Glory to Ukraine! I grew up with my mother’s family. I remember as a child asking my grandmother where in Europe did our family come from? The answer was Austria-Hungary. I didn’t think much of it at the time. As I learned later the Austro-Hungarian Empire was on the losing side in World War I. But as my family seemed well educated I assumed that the family’s roots were probably in Vienna, a great cultural capital at the time. Assume nothing. Many decades later using I discovered that one of my grandmother’s brothers who emigrated from Europe along with my great grandparents and a sister listed Kolomiyya as his home of record. My grandmother had spoke often of Galacia, which also no longer exists except in the memory of the very old. Kolomiyya is located on the east bank of the Prut River in what today is Ukraine. At the time it was at the very far eastern edge of the Austro-Hungarian realm. I would argue that the family in earlier times had migrated from central Europe eastward to eventually settle in Kolomiyya. Kolomiyya was a thriving city offering good opportunities. There were many other families living there with the same surname as my great grandparents. Over time, things got ugly and my great grandparents along with two of their eventually six children left by a ship using steam power and sails for America from Hamburg in the 1890s. So this is my connection to Ukraine.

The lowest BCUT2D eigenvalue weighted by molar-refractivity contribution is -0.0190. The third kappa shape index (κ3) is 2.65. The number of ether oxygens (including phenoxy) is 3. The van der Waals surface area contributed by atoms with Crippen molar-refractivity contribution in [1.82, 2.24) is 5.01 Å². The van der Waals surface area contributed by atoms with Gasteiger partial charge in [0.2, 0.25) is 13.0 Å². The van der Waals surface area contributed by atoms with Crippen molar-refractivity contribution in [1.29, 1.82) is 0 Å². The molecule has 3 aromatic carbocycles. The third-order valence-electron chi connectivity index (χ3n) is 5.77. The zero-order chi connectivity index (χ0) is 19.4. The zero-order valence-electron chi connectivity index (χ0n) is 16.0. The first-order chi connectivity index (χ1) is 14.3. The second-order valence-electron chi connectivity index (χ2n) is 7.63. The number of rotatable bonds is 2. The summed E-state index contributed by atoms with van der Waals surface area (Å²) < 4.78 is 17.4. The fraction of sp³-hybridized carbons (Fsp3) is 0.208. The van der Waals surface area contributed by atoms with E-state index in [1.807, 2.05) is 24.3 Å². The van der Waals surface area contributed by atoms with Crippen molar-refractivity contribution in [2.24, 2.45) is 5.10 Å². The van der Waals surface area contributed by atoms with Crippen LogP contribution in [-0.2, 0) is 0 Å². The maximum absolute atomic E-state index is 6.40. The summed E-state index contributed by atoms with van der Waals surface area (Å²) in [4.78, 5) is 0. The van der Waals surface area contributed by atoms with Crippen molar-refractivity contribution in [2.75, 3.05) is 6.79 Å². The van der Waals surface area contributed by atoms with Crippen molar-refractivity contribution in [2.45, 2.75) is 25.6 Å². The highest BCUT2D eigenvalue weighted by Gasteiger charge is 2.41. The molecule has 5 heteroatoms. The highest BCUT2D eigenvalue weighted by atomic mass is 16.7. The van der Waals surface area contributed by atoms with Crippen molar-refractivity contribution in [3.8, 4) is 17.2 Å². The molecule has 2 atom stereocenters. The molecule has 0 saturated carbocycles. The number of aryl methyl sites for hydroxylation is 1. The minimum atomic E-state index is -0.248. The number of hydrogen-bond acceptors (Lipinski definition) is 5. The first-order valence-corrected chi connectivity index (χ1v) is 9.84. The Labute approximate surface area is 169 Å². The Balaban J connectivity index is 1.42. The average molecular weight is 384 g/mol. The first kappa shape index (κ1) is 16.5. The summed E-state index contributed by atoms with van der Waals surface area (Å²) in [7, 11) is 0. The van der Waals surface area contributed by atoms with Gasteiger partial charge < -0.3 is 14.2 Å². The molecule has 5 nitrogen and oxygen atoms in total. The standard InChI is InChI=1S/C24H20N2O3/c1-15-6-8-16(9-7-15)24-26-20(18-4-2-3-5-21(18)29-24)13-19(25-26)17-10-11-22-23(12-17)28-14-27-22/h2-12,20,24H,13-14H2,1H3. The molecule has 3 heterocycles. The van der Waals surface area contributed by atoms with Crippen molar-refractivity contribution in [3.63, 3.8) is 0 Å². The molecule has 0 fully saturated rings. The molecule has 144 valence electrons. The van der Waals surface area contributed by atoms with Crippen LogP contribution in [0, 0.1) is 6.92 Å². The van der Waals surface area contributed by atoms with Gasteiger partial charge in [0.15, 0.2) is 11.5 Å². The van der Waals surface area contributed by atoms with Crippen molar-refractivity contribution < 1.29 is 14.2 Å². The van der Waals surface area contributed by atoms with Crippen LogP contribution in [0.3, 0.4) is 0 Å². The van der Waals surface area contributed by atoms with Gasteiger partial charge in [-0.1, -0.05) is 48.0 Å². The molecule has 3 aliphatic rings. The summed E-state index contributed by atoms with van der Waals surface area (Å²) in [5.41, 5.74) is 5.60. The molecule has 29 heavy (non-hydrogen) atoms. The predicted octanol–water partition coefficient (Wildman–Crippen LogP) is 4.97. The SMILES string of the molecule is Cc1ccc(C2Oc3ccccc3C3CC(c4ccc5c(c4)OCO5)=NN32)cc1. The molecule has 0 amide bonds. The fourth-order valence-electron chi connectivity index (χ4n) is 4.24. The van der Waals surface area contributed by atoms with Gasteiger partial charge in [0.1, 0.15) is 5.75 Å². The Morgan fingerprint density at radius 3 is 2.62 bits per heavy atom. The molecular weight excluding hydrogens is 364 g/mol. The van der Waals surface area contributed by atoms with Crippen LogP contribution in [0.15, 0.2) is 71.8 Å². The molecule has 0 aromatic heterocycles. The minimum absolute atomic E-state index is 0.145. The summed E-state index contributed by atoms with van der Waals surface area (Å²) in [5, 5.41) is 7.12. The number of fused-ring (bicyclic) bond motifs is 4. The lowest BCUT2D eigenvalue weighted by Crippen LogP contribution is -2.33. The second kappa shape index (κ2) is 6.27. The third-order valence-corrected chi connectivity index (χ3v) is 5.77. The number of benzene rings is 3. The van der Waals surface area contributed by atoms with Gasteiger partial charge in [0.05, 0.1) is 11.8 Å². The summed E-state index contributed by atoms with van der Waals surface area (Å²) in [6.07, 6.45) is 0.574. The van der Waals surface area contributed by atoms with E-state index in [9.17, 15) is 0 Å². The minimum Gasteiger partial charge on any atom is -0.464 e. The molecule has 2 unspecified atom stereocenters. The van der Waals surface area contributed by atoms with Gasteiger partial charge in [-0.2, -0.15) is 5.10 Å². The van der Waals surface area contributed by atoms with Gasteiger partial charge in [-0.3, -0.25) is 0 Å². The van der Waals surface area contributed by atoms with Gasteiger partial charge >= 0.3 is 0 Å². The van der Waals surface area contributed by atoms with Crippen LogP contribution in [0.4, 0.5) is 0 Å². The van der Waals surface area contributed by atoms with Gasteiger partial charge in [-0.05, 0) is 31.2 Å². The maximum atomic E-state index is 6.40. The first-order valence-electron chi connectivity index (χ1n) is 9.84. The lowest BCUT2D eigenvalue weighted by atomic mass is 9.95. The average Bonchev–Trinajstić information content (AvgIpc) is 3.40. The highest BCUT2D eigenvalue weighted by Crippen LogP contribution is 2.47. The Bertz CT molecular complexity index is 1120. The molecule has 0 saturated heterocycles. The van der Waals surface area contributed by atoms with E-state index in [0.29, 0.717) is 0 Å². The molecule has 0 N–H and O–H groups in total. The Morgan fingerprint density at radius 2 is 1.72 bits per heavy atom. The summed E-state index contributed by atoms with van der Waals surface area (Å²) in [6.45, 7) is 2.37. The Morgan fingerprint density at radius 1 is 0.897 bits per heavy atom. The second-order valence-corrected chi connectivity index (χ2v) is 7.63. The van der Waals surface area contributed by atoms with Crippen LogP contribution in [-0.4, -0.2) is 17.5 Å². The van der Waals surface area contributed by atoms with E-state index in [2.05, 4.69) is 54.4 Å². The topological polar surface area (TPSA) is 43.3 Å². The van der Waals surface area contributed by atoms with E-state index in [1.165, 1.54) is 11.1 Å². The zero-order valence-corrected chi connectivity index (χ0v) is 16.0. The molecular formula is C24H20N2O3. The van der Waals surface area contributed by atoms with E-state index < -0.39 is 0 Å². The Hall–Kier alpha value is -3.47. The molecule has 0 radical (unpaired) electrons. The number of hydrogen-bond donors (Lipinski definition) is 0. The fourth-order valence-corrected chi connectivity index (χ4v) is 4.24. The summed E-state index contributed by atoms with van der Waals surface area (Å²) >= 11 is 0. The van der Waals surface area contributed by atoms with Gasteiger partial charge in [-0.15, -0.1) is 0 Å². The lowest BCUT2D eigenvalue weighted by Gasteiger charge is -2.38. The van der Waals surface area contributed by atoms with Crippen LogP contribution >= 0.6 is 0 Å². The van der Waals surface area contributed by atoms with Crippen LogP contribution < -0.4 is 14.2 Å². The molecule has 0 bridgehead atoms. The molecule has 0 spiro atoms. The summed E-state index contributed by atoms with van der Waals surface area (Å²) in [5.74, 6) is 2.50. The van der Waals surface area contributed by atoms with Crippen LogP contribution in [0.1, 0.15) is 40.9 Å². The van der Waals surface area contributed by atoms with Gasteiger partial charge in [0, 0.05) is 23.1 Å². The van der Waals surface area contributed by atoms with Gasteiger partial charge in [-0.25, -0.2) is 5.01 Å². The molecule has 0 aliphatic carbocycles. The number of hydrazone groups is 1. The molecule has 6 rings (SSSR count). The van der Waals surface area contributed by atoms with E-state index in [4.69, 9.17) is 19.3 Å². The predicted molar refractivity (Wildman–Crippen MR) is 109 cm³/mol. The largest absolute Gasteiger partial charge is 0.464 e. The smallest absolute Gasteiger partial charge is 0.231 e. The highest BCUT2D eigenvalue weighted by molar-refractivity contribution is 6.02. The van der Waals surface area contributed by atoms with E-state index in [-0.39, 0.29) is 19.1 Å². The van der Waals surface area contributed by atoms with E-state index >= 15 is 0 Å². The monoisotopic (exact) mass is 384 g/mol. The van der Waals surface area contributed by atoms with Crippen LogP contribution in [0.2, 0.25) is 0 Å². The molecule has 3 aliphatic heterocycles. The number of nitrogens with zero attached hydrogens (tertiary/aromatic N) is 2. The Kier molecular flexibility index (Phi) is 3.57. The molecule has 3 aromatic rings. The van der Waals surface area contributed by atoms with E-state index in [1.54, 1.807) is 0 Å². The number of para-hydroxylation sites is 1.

From the moment the first Russian tank crossed into Ukraine Putin’s fate was sealed. He is finished, but he doesn’t yet know it. Mikhail Gorbachev once said that Russia cannot live without Ukraine. Probably true. It’s too cold in Russia to grow the food necessary to support its people. Ukraine has lots of wheat. Russia has lot of oil and gas. It seems to be a simple matter of a trade agreement in the 21st century. No need for an invasion. Ukraine will always, geographically speaking, be next to Russia. But Ukraine has a brutal history of relations with Russia going back to Catherine the Great and more recently Stalin. They will never surrender to what they know is in store for them if Putin is successful. You cannot think that Ukraine is the endgame for Putin. Moldova would surely be next followed by the Baltic nations. By the way, my father’s ancestors came from Lithuania. Eventually, Putin would move on the rest of eastern Europe. Let us not make another Sudetenland out of Ukraine.